This is a book I’ve held back on buying until I decided that the self-inflicted torturing to hold back the TBR had to stop. I’m glad I bought it but Holy Shizz, I need the third book now!
My review for Book 1:
The Premise: Justine Jones continues her work as a disillusionist for Packard, and her newest target is Ez, a dangerous highcap who can manipulate a person through their dreams. It seems like business as usual, until Justine starts wondering if Ez is really responsible for the murders she was imprisoned for. Meanwhile, a new band of killers is hitting Midcity – the Dorks. These unknown people have been shooting at seemingly random Midcity dwellers, who are later identified by Packard’s men as highcaps. No one can figure out how the Dorks can tell that their victims are highcaps or how they are impervious to highcap abilities, including precognitivity. Justine fears for the safety of the highcaps in her life: her paramour Otto Sanchez, and her enigmatic leader, Packard.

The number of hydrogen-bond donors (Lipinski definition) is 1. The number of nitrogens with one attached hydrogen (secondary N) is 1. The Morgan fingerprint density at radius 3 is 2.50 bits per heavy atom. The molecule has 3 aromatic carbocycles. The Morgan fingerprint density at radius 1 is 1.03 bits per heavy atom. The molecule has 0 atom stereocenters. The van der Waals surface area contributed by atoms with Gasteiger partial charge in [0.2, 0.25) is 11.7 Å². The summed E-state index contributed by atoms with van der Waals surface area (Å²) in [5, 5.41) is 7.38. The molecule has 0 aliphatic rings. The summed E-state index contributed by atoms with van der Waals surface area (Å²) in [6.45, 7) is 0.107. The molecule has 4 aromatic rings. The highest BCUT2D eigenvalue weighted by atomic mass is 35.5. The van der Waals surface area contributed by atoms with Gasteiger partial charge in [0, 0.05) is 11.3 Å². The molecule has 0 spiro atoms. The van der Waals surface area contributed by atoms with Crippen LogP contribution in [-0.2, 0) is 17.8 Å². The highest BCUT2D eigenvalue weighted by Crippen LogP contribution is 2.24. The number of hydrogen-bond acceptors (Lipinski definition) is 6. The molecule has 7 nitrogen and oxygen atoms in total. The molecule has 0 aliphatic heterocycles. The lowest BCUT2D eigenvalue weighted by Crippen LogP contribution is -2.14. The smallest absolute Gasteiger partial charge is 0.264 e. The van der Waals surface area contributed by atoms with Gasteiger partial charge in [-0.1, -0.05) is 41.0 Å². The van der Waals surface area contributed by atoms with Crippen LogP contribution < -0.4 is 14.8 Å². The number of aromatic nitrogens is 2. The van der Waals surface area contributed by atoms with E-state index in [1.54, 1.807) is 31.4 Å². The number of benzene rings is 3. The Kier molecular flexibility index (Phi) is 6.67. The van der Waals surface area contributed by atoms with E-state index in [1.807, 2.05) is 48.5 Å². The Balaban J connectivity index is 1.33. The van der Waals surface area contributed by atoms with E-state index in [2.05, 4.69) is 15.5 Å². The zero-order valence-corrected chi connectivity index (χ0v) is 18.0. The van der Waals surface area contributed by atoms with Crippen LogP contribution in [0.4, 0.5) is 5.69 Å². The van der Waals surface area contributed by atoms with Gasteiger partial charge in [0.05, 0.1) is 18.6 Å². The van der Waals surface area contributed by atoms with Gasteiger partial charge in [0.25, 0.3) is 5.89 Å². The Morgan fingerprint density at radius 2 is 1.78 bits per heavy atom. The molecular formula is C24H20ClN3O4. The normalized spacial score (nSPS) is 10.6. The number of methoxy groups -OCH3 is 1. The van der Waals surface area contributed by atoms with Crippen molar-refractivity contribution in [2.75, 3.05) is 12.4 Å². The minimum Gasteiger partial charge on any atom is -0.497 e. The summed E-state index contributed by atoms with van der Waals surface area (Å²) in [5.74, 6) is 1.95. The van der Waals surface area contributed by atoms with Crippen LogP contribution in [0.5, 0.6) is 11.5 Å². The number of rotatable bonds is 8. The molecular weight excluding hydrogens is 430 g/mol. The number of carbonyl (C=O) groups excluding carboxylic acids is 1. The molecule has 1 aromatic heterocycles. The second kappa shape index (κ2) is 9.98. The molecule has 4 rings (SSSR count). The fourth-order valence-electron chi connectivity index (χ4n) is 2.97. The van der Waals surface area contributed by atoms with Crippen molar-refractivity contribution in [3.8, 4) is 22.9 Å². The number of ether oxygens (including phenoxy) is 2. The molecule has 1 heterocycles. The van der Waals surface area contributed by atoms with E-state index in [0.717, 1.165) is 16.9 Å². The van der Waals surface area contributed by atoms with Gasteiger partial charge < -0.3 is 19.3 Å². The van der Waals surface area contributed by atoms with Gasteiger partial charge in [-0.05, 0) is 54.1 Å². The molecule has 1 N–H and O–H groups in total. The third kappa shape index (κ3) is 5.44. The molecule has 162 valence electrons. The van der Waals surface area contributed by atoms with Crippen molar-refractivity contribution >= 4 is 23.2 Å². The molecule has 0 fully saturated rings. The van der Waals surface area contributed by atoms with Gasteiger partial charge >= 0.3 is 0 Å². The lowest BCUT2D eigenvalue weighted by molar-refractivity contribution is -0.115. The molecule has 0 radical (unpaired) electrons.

**** There are spoilers for the first book in this review, so if you haven’t already read book 1, you may want to avert your eyes and skip to the ‘Overall’ section ****
My Thoughts: One of the things that I love about this series is the comic-book, fight-between-good-and-evil feel. In Midcity, a sprawling metropolis with a comic book name, live highcaps, people who have superhero-like powers hidden behind ordinary facades. Among the highcaps are two powerful men: Sterling Packard and Otto Sanchez. While Otto thrives under the glowing approval of his fair city as their Golden-Boy mayor, Packard is a criminal mastermind who is content to manipulate Midcity in obscurity. Each is the other’s greatest enemy.